Right to Culture and Customs

The right to the right to practice ones’ own culture and customs including language and religion is a right which has been violated in atrocious ways.  Obviously the cultural integrity of the First Nations people in Canada is incredibly important in order to preserve their sacred history. One of the many violations made to the right to practice one’s own culture and religion, is the system of residential schools. These schools have caused an astounding degree of physical and psychological damage to individuals and to communities.  Not only have the victims of these schools suffered, the trauma has been absorbed by second generations.

An example of the second generation trauma can be explained through essays such as Roberta Stout and Sheryl Peters , “Inter-generational Effects on Professional First Nations Women Whose Mothers are Residential School Survivors.

There is a link between these past violations (residential schools), and present ones (Kinder Morgan project). This can be explained through the similarities of the cultural disregard. The abuse of the Aboriginal Rights are very much the same with different effects and different consequences. The attitude of the opposing groups however, seem universal they are terribly dismissive and blind to the importance of Aboriginal Rights.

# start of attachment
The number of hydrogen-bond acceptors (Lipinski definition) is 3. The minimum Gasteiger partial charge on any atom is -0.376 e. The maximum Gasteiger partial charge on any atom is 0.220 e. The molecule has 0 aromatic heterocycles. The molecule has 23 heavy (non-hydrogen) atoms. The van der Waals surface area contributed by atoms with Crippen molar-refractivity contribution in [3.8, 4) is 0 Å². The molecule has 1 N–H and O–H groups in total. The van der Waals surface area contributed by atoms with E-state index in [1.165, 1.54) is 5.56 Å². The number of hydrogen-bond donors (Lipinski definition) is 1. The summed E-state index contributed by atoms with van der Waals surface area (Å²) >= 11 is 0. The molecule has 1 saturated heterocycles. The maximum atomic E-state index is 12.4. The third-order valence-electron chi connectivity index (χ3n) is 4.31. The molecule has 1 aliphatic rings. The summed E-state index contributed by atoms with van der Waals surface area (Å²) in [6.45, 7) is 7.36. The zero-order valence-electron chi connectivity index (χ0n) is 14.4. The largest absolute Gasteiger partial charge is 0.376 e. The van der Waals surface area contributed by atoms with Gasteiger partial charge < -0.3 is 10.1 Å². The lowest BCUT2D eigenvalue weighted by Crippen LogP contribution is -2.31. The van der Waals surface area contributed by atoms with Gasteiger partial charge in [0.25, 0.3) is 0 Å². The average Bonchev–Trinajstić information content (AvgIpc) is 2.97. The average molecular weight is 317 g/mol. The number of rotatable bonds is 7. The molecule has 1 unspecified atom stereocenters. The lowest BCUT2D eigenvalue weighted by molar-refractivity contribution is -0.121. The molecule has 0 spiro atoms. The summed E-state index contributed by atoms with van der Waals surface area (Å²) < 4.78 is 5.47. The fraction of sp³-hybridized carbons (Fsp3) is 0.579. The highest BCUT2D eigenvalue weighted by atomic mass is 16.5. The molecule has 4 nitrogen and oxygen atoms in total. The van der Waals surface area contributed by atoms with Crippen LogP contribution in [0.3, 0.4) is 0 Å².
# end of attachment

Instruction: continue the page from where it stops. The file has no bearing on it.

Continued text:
residential (1)

Link to Pdf of the paper. 

Another example of post generational effects of the Residential School System in British Columbia, is the creative response, The Witness Blanket by Kwagiulth artist Carey Newman.

Other ways which the practice of Indigenous Culture has been compromised, is the use of the cultural symbols in the 2010 Winter Olympics. This is an example of cultural appropriation and is incredibly offensive to the First Nations groups both in British Columbia where the Olympics were held, and the Inuit communities where the cultural images were taken from and mis-represented.

Tourism has and will always be an incredibly profitable sector of any economy. With a profit driven corporate mindset, some institutions overlook the significance of and dangers related to exploiting cultural history for the sole purpose of tourism and advertising. As a global problem, cultural appropriation can be witnessed in many places in many forms, I will explain the issues as well as  here at home in Vancouver.

In Vancouver, we can note our own experiences with cultural appropriation. Being the host city for the Winter Olympics in 2010 was an excellent opportunity for Vancouver to display the rich cultural diversity that can be found within the heart of the city.


Unfortunately the planners decided to fabricate an image of who Vancouverites are, which would then represent the city. This image was created by taking aspects from different aboriginal cultures and communities across Canada and presenting them as the “culture” of Vancouver.